There’s a plan afloat to provide Metro with a dedicated funding stream by imposing a one percent regional sales tax to pay for its operations. It’s time for elected officials to stop throwing money at Metro and insist that it operate like a regional transit provider instead of a bus shuttle service. Metro should get dedicated funding ONLY if it agrees to extend train service as needed for major sports and other high attendance events.

Metro safety includes more than repairing infrastructure. It means getting commuters to/from their destinations with a minimum of service disruption and platform overcrowding. If elected to County Board, you can be sure I will insist on that. If elected, I also pledge to:

  • seek ongoing tax relief for residents and businesses and stop the exodus of federal agencies from Arlington.
  • Preserve green space and emphasize basic services like: streets, schools, libraries and public safety.
  • Promote transparency by requiring publication of official documents at least 72 hours before board and commission meetings.
  • Provide a voice on County Board for all taxpayers

PRESS RELEASE: Tax Hike on the Way, Despite Huge County Surplus

A  hefty tax rate increase is in store for Arlington County residents and businesses, but Independent County Board Candidate Audrey Clement says a tax increase isn’t needed–not until the County spends down its surplus.

April 4, 2017, Arlington, VA.

County Manager Mark Schwartz is asking for a 2 cent tax hike that will increase average residential 2017 real estate taxes by 4 percent or about $300. Yet the latest Consumer Price Index indicates that the annual rate of inflation is only 2.7 percent.

Mark Schwartz argues that increasing school enrollment and declining Metro ridership require taxpayers to step up to the plate. While both schools and Metro are major priorities, these operations should not be balanced on the backs of Arlington taxpayers.

According to the Arlington Civic Federation’s Revenues & Expenditures (R&E) Committee, rising real estate assessments will push the average 2017 tax bill up 2 percent even without a tax rate increase, and taxes have gone up 16.8 percent in the past four years.

Aside from the issue of fairness, there’s a question of need. The R&E Committee reviewed the County’s 2016 Consolidated Annual Financial Report (CAFR), Exhibit 3 and determined that “there is a $114 million surplus of unspent funds-beyond what the County Board budgeted in FY 2016-that could be reallocated.” These funds could easily cover the Metro and APS shortfalls, which the County Manager’s FY 18 budget presentation puts at $5.9 million and $11.1 respectively.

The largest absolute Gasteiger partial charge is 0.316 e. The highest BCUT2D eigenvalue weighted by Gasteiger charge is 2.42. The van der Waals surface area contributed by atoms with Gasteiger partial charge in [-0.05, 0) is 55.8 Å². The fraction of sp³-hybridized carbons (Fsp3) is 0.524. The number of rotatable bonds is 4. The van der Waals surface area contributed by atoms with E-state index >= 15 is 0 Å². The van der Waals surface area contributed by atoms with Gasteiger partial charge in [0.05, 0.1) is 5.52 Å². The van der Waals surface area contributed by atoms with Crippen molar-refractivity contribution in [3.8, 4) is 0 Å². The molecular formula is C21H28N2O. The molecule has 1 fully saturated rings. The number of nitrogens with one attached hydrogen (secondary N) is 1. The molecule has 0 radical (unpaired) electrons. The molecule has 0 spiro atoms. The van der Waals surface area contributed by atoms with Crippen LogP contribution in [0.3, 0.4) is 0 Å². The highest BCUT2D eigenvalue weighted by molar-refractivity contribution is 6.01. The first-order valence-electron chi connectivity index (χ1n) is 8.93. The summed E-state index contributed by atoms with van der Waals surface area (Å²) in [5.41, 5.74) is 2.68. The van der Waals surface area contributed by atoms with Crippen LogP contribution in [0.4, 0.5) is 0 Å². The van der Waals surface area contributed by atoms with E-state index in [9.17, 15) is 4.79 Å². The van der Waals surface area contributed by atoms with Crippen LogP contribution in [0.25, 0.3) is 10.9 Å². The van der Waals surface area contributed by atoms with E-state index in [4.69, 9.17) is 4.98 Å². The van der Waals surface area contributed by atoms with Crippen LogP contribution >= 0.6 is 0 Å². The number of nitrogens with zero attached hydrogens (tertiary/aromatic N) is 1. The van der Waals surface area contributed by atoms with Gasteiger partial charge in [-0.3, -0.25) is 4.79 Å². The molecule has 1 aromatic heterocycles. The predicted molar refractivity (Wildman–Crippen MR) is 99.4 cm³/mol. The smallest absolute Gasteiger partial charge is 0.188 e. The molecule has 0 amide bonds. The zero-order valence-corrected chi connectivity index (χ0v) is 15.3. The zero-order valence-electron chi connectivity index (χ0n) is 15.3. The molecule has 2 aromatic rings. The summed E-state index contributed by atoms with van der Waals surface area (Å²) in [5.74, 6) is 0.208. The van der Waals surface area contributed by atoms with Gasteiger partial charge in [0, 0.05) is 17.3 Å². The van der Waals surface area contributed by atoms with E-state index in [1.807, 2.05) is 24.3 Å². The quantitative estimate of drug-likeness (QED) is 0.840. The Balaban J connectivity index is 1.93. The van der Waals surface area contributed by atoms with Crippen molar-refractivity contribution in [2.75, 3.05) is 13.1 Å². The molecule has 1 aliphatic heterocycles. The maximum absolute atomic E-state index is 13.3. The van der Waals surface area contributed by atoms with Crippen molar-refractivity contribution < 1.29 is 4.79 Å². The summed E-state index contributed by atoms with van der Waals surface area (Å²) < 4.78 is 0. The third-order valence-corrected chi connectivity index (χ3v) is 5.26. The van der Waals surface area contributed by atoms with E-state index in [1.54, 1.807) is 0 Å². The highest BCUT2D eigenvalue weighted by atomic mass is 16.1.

According to civic leader Suzanne Sundburg, County surplus funds do not include Arlington Public School (APS)’s unallocated surplus of $19 million, reported in the Superintendent’s FY18 proposed budget (book 128-29, web 136-37).

Clearly County and School Board accounts are bloated with excess unspent funds that could reallocated to meet current needs.

If elected, you can be sure that I will seek seek a full accounting of the County’s surplus funds. I will use the excess to cover budgetary shortfalls instead of gouging the taxpayers.

To that end, I support an R&E Committee resolution calling on the County Board to reject the County Manager’s proposed tax rate increase and maintain the current tax rate of $.991 per $100 of assessed value.

In addition, I plan to:

  • Seek ongoing tax relief for residents and businesses and stop the exodus of federal agencies from Arlington.
  • Preserve green space and emphasize basic services like: streets, schools, libraries and public safety.
  • Promote transparency by requiring publication of official documents at least 72 hours before board and commission meetings.
  • Provide a voice on County Board for all taxpayers.

As a 13-year Westover resident and long-time civic activist–with a Ph.D. in political science and service as a Congressional Fellow–I have both the experience and independence to promote these reforms.

To find out more about my campaign, visit

www.AudreyClement.com

You can make a difference! Boost my campaign for Arlington County Board by volunteering for or donating to my campaign.

Together we can make the “Arlington Way” more than an empty phrase.

Stratford Middle School Driveway Promotes a “More Car Diet”

Comments at County Board Meeting on March 18, 2017.

One of the principal features of the Stratford MS site plan is the driveway that cuts through a tree lined hill between Vacation Lane and Old Dominion Drive. This feature was approved by County Board Board in 2016 on the recommendation of past Chair Libby Garvey—then running for reelection–who declared herself a leader for rejecting the advice of all relevant County commissions against the driveway and siding with parents who wanted it.

While pandering to the majority might have made political sense in 2016, it was by no means prudent either from an environmental or safety standpoint. First, destruction of trees at Stratford MS, as with all other recent County school construction sites, will aggravate runoff and generate more carbon pollution. Second, the extended driveway will induce more traffic in the neighborhood, which will jeopardize the safety of those children who do walk to school.

Third, it directly contradicts the County’s car free diet policy expressed in a resolution adopted by the Board in 2014 stipulating that “Arlington County promotes the Car-Free Diet to encourage residents to try a car-free lifestyle to save money, improve health and clean the environment.”

It’s clear that Arlington Public Schools is in violation of the car free diet policy, since every single school expansion undertaken since its adoption has resulted in the destruction of greenspace for more parking. It’s obvious that the County itself is violating this policy, since every major development it approved in recent years has been accompanied by massive parking facilities.

Since the majority of Arlington residents won’t walk, bike, bus or Metro to work, the More Car Diet that Arlington enables makes more political sense anyhow. If reelection is what you’re after, then stop equivocating. Tout the More Car Diet that you are enabling. Those who like to park on the Beltway will vote for you, and those who take Metro to work and school will appreciate your honesty more than the doublespeak to which they are constantly subjected.